US aerospace sales are projected to creep higher by less than 1% in 2010 compared to a year ago, as a surge of military deliveries overcame declines in commercial aircraft revenues, the Aerospace Industries Association (AIA) announced today.
"The prognosis for the industry appears better now than it did a few months ago," says Marion Blakey, AIA president and chief executive.
Overall sales are expected to rise from $214.5 to $216.5 billion in 2010, the AIA says. The industry-sponsored advocacy group also predicts sales will risely slightly faster in 2011, with growth in commercial aircraft for the first time in two years.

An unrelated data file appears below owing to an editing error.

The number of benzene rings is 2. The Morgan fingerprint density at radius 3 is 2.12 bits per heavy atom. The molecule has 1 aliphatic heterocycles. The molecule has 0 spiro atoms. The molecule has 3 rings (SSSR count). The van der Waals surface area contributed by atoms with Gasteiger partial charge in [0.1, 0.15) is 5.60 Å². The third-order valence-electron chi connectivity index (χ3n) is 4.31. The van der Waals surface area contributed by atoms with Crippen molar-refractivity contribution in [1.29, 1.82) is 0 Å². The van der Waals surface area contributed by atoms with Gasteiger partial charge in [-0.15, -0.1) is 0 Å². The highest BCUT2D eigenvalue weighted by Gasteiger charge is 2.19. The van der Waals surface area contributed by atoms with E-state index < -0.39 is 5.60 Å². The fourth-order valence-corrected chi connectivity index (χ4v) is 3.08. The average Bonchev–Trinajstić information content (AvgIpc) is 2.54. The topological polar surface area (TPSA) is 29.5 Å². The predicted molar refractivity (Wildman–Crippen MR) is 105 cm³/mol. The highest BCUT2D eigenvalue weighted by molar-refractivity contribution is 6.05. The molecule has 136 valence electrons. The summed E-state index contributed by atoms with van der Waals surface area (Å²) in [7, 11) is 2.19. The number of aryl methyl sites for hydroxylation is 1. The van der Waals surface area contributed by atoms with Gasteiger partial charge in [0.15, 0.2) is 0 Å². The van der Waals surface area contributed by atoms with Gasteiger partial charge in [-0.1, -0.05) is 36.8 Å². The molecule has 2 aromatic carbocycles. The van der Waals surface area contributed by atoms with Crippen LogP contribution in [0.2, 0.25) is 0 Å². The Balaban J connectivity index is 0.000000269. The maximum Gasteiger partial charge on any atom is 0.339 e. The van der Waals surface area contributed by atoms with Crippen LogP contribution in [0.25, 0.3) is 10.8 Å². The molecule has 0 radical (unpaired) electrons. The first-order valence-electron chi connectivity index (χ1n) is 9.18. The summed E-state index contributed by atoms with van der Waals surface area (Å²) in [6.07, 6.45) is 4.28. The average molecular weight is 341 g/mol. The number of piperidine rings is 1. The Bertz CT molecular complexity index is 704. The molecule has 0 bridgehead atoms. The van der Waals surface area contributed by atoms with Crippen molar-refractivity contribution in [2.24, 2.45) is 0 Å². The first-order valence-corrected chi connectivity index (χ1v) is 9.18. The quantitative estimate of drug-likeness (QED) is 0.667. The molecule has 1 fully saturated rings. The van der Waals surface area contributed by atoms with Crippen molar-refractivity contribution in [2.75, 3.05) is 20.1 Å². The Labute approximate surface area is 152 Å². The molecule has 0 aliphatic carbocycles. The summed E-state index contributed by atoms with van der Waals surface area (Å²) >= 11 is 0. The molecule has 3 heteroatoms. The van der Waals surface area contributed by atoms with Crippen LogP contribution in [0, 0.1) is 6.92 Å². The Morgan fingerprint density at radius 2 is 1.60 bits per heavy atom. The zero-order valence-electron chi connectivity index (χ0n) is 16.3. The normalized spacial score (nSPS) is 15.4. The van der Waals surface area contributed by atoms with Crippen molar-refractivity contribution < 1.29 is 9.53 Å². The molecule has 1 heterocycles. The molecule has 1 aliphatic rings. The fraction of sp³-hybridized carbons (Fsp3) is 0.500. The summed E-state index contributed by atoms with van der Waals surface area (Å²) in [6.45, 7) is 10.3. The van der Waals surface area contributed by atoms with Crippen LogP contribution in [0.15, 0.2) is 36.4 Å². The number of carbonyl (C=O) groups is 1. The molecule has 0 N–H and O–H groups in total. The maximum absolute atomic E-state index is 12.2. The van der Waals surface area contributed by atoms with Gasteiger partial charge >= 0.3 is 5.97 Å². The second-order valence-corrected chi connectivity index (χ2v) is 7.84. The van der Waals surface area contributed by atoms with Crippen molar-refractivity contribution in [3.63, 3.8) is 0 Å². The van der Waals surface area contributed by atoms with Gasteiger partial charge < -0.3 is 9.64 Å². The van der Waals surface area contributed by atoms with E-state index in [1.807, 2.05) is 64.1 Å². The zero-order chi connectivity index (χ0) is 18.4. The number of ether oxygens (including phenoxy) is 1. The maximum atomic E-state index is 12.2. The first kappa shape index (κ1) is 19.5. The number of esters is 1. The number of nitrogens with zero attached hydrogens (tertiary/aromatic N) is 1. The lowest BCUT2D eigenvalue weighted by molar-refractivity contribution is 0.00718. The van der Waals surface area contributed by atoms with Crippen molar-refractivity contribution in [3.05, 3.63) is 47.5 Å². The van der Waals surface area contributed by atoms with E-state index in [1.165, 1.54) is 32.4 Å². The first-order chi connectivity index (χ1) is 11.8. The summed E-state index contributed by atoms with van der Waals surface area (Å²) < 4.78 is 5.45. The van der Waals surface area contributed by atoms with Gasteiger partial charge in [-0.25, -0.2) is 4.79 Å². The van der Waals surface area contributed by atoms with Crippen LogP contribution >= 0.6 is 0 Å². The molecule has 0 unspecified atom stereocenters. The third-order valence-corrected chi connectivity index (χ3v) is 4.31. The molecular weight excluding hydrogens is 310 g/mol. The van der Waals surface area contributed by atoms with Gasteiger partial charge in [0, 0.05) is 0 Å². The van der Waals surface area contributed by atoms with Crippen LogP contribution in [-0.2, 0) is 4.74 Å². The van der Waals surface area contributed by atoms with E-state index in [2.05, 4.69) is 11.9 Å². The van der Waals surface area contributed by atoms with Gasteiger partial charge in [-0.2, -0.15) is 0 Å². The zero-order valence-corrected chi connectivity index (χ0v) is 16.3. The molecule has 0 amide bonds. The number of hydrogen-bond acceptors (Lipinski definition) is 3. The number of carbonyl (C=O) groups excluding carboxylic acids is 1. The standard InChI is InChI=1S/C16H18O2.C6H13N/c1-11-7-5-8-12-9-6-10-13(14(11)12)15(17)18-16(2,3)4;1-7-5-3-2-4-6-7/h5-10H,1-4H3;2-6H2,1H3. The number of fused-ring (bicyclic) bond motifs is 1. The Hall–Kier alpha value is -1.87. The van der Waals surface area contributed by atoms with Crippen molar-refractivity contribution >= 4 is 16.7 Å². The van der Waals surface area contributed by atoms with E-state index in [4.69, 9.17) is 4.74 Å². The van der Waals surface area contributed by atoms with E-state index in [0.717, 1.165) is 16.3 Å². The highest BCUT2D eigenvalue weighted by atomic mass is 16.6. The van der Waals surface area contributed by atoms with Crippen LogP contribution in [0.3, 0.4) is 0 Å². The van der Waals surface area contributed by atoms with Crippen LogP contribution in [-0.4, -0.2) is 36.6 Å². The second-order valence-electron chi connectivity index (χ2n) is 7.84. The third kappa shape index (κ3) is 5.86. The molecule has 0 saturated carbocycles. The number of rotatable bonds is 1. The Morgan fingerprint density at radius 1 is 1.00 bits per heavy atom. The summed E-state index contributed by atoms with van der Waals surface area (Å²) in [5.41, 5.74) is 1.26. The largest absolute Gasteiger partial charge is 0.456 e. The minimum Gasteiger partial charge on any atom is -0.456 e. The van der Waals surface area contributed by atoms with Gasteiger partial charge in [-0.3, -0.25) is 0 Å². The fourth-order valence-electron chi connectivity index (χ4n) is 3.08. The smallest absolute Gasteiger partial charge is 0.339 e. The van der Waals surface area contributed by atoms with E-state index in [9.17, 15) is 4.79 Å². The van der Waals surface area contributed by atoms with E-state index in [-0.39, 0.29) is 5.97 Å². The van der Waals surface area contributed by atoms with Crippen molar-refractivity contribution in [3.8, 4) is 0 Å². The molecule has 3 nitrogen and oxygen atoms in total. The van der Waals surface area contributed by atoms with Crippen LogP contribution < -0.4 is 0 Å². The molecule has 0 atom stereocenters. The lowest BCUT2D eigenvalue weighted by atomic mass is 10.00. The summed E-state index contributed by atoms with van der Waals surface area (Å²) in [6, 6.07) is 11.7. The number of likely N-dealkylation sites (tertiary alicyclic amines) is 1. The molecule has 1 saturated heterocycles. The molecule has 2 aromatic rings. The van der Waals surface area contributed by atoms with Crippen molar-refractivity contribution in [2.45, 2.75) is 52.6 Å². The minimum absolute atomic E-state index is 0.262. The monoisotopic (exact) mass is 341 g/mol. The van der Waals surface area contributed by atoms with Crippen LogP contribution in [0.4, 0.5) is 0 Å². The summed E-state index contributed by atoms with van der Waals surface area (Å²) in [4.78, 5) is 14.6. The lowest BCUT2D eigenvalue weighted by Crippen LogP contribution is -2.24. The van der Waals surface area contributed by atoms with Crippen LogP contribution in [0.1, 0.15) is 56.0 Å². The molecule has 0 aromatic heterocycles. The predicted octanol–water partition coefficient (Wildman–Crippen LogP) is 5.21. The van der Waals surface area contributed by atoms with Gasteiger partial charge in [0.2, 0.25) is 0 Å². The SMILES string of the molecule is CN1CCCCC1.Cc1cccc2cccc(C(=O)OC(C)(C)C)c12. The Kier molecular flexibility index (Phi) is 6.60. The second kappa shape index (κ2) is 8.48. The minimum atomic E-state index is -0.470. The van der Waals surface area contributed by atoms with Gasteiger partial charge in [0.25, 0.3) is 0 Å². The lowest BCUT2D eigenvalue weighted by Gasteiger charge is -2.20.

The most positive sign identified by the AIA is a 20% growth in orders compared to 2009. US manufacturers logged orders worth $195.7 billion in 2010, which is up from $163.5 billion a year ago.
"Orders bounced back this year," Blakey says. "This increase hopefully marks the bottoming-out of the recent decline in orders."
The backlog, however, is projected to increase slightly from $419.2 to $421.5 billion this year, suggesting that shipments are nearly outpacing orders. The industry's backlog remains below the $468.1 billion high posted in 2007.
The civil market is projected to decline by 6% to $48.2 billion this year, reversing a one-year rebound from a sales decline since peaking at $52.6 billion in 2007, according to the AIA.
But the slump could quickly be reversed. The AIA predicts revenues from commercial aircraft will rise next year to $50.2 billion, fueled by Boeing 787 deliveries and global economic growth.
But industry officials are also concerned that a "federal budget crisis" and legislative gridlock will dampen deliveries to the US military, the world's largest aircraft buyer.